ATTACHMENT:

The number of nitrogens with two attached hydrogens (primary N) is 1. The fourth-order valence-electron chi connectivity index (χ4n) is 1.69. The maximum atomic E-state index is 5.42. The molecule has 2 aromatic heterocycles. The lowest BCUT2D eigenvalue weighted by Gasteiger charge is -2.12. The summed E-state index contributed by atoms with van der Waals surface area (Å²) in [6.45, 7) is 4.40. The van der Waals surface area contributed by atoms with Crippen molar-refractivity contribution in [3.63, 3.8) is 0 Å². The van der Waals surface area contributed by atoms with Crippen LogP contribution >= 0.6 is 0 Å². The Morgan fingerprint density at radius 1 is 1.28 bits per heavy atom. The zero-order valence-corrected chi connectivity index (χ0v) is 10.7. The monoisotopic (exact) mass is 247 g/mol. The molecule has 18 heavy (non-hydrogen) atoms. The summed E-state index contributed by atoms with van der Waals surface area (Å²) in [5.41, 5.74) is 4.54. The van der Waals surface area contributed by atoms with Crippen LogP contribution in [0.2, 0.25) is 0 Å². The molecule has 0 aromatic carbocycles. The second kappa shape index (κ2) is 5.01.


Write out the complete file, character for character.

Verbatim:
The number of nitrogens with two attached hydrogens (primary N) is 1. The fourth-order valence-electron chi connectivity index (χ4n) is 1.69. The maximum atomic E-state index is 5.42. The molecule has 2 aromatic heterocycles. The lowest BCUT2D eigenvalue weighted by Gasteiger charge is -2.12. The summed E-state index contributed by atoms with van der Waals surface area (Å²) in [6.45, 7) is 4.40. The van der Waals surface area contributed by atoms with Crippen molar-refractivity contribution in [3.63, 3.8) is 0 Å². The van der Waals surface area contributed by atoms with Crippen LogP contribution >= 0.6 is 0 Å². The Morgan fingerprint density at radius 1 is 1.28 bits per heavy atom. The zero-order valence-corrected chi connectivity index (χ0v) is 10.7. The monoisotopic (exact) mass is 247 g/mol. The molecule has 18 heavy (non-hydrogen) atoms. The summed E-state index contributed by atoms with van der Waals surface area (Å²) in [5.41, 5.74) is 4.54. The van der Waals surface area contributed by atoms with Crippen LogP contribution in [0.2, 0.25) is 0 Å². The molecule has 0 aromatic carbocycles. The second kappa shape index (κ2) is 5.01.